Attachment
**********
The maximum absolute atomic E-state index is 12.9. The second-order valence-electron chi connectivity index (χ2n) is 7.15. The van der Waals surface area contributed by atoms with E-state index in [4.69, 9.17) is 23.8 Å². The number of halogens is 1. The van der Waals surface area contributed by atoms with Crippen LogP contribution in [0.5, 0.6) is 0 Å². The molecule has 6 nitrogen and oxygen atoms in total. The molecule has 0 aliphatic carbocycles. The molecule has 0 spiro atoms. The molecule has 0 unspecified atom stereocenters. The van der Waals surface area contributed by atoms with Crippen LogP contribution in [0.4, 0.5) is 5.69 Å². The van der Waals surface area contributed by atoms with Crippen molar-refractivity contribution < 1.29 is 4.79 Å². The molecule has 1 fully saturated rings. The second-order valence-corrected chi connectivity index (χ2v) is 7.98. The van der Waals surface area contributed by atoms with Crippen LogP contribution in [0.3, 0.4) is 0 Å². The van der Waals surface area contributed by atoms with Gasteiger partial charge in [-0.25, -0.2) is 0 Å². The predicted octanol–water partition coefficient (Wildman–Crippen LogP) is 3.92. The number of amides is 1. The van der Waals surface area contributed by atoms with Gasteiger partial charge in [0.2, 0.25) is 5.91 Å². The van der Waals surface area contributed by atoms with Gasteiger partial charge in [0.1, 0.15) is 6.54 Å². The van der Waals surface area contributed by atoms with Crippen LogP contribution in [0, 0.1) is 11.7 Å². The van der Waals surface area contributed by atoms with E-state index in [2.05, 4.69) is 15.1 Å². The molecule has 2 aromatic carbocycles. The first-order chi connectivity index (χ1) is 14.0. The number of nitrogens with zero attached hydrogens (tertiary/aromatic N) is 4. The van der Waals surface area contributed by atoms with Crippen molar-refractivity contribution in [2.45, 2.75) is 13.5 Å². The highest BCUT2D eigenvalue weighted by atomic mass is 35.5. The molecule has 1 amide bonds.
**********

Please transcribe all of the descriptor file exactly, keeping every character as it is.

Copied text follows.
The maximum absolute atomic E-state index is 12.9. The second-order valence-electron chi connectivity index (χ2n) is 7.15. The van der Waals surface area contributed by atoms with E-state index in [4.69, 9.17) is 23.8 Å². The number of halogens is 1. The van der Waals surface area contributed by atoms with Crippen LogP contribution in [0.5, 0.6) is 0 Å². The molecule has 6 nitrogen and oxygen atoms in total. The molecule has 0 aliphatic carbocycles. The molecule has 0 spiro atoms. The molecule has 0 unspecified atom stereocenters. The van der Waals surface area contributed by atoms with Crippen LogP contribution in [0.4, 0.5) is 5.69 Å². The van der Waals surface area contributed by atoms with Crippen molar-refractivity contribution < 1.29 is 4.79 Å². The molecule has 1 fully saturated rings. The second-order valence-corrected chi connectivity index (χ2v) is 7.98. The van der Waals surface area contributed by atoms with Crippen LogP contribution in [0.3, 0.4) is 0 Å². The van der Waals surface area contributed by atoms with Gasteiger partial charge in [-0.25, -0.2) is 0 Å². The predicted octanol–water partition coefficient (Wildman–Crippen LogP) is 3.92. The number of amides is 1. The van der Waals surface area contributed by atoms with Gasteiger partial charge in [0.2, 0.25) is 5.91 Å². The van der Waals surface area contributed by atoms with Gasteiger partial charge in [0.1, 0.15) is 6.54 Å². The van der Waals surface area contributed by atoms with Crippen LogP contribution in [0, 0.1) is 11.7 Å². The van der Waals surface area contributed by atoms with E-state index in [2.05, 4.69) is 15.1 Å². The molecule has 2 aromatic carbocycles. The first-order chi connectivity index (χ1) is 14.0. The number of nitrogens with zero attached hydrogens (tertiary/aromatic N) is 4. The van der Waals surface area contributed by atoms with Crippen molar-refractivity contribution in [2.45, 2.75) is 13.5 Å². The highest BCUT2D eigenvalue weighted by atomic mass is 35.5. The molecule has 1 amide bonds.